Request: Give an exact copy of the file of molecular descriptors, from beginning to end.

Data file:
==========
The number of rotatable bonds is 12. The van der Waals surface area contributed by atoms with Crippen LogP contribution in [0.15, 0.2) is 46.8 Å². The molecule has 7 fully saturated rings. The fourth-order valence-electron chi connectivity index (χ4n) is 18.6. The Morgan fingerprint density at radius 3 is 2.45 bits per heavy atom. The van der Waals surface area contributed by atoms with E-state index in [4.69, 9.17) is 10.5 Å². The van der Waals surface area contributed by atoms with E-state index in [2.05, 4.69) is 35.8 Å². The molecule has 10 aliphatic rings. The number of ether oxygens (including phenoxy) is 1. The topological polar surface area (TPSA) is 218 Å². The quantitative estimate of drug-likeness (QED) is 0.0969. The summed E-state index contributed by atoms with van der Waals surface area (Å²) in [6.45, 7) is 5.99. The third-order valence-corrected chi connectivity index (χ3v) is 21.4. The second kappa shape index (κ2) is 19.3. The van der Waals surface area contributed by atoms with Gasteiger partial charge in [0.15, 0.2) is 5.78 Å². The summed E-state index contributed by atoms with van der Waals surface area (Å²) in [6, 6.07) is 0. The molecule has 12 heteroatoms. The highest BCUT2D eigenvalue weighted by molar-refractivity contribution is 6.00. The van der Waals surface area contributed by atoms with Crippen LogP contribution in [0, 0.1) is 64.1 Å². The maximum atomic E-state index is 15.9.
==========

The number of rotatable bonds is 12. The van der Waals surface area contributed by atoms with Crippen LogP contribution in [0.15, 0.2) is 46.8 Å². The molecule has 7 fully saturated rings. The fourth-order valence-electron chi connectivity index (χ4n) is 18.6. The Morgan fingerprint density at radius 3 is 2.45 bits per heavy atom. The van der Waals surface area contributed by atoms with E-state index in [4.69, 9.17) is 10.5 Å². The van der Waals surface area contributed by atoms with E-state index in [2.05, 4.69) is 35.8 Å². The molecule has 10 aliphatic rings. The number of ether oxygens (including phenoxy) is 1. The topological polar surface area (TPSA) is 218 Å². The quantitative estimate of drug-likeness (QED) is 0.0969. The summed E-state index contributed by atoms with van der Waals surface area (Å²) in [6.45, 7) is 5.99. The third-order valence-corrected chi connectivity index (χ3v) is 21.4. The second kappa shape index (κ2) is 19.3. The van der Waals surface area contributed by atoms with Gasteiger partial charge in [0.15, 0.2) is 5.78 Å². The summed E-state index contributed by atoms with van der Waals surface area (Å²) in [6, 6.07) is 0. The molecule has 12 heteroatoms. The highest BCUT2D eigenvalue weighted by molar-refractivity contribution is 6.00. The van der Waals surface area contributed by atoms with Crippen LogP contribution in [0, 0.1) is 64.1 Å². The maximum atomic E-state index is 15.9.